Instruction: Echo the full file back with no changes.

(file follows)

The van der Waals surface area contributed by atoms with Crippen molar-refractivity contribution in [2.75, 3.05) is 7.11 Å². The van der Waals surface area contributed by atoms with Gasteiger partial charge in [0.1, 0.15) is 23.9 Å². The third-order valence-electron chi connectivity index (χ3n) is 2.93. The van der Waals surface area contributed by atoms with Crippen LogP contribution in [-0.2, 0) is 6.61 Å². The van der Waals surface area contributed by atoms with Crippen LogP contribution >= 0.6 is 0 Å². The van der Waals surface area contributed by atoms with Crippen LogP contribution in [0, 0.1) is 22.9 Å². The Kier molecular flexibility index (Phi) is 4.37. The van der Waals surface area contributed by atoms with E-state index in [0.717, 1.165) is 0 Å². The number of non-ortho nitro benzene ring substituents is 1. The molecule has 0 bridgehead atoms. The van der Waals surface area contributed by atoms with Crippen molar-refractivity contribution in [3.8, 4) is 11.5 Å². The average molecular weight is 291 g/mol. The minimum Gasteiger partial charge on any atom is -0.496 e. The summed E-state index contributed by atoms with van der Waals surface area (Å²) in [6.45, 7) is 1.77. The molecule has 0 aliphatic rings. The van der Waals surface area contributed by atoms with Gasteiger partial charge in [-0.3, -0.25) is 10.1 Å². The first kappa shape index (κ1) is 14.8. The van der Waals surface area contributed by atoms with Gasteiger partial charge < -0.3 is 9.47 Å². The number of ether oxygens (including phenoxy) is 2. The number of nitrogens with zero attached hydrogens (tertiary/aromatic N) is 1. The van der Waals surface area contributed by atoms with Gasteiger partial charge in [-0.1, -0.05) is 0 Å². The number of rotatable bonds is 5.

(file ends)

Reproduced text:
The van der Waals surface area contributed by atoms with Crippen molar-refractivity contribution in [2.75, 3.05) is 7.11 Å². The van der Waals surface area contributed by atoms with Gasteiger partial charge in [0.1, 0.15) is 23.9 Å². The third-order valence-electron chi connectivity index (χ3n) is 2.93. The van der Waals surface area contributed by atoms with Crippen LogP contribution in [-0.2, 0) is 6.61 Å². The van der Waals surface area contributed by atoms with Crippen LogP contribution >= 0.6 is 0 Å². The van der Waals surface area contributed by atoms with Crippen LogP contribution in [0, 0.1) is 22.9 Å². The Kier molecular flexibility index (Phi) is 4.37. The van der Waals surface area contributed by atoms with E-state index in [0.717, 1.165) is 0 Å². The number of non-ortho nitro benzene ring substituents is 1. The molecule has 0 bridgehead atoms. The van der Waals surface area contributed by atoms with Crippen molar-refractivity contribution in [3.8, 4) is 11.5 Å². The average molecular weight is 291 g/mol. The minimum Gasteiger partial charge on any atom is -0.496 e. The summed E-state index contributed by atoms with van der Waals surface area (Å²) in [6.45, 7) is 1.77. The molecule has 0 aliphatic rings. The van der Waals surface area contributed by atoms with Gasteiger partial charge in [-0.3, -0.25) is 10.1 Å². The first kappa shape index (κ1) is 14.8. The van der Waals surface area contributed by atoms with Gasteiger partial charge < -0.3 is 9.47 Å². The number of ether oxygens (including phenoxy) is 2. The number of nitrogens with zero attached hydrogens (tertiary/aromatic N) is 1. The van der Waals surface area contributed by atoms with Gasteiger partial charge in [-0.1, -0.05) is 0 Å². The number of rotatable bonds is 5.